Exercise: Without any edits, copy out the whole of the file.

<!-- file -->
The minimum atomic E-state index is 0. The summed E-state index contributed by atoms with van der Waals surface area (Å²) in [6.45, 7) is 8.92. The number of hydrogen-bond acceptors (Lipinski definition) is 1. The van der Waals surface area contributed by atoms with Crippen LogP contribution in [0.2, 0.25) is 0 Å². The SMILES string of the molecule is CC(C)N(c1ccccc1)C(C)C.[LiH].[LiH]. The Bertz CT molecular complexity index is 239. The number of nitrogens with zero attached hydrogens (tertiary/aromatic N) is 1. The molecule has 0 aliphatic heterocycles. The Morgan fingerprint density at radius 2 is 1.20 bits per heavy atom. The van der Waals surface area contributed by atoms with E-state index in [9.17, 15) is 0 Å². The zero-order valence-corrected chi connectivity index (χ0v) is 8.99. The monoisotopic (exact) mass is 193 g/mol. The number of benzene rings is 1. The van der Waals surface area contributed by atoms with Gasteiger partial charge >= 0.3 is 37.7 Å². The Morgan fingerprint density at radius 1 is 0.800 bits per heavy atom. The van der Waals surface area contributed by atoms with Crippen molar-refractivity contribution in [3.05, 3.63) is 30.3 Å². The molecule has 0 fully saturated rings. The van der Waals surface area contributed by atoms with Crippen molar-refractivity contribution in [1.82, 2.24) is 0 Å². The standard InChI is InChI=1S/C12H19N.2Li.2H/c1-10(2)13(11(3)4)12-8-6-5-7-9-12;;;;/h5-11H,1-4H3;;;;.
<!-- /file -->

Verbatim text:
The minimum atomic E-state index is 0. The summed E-state index contributed by atoms with van der Waals surface area (Å²) in [6.45, 7) is 8.92. The number of hydrogen-bond acceptors (Lipinski definition) is 1. The van der Waals surface area contributed by atoms with Crippen LogP contribution in [0.2, 0.25) is 0 Å². The SMILES string of the molecule is CC(C)N(c1ccccc1)C(C)C.[LiH].[LiH]. The Bertz CT molecular complexity index is 239. The number of nitrogens with zero attached hydrogens (tertiary/aromatic N) is 1. The molecule has 0 aliphatic heterocycles. The Morgan fingerprint density at radius 2 is 1.20 bits per heavy atom. The van der Waals surface area contributed by atoms with E-state index in [9.17, 15) is 0 Å². The zero-order valence-corrected chi connectivity index (χ0v) is 8.99. The monoisotopic (exact) mass is 193 g/mol. The number of benzene rings is 1. The van der Waals surface area contributed by atoms with Gasteiger partial charge >= 0.3 is 37.7 Å². The Morgan fingerprint density at radius 1 is 0.800 bits per heavy atom. The van der Waals surface area contributed by atoms with Crippen molar-refractivity contribution in [3.05, 3.63) is 30.3 Å². The molecule has 0 fully saturated rings. The van der Waals surface area contributed by atoms with Crippen molar-refractivity contribution in [1.82, 2.24) is 0 Å². The standard InChI is InChI=1S/C12H19N.2Li.2H/c1-10(2)13(11(3)4)12-8-6-5-7-9-12;;;;/h5-11H,1-4H3;;;;.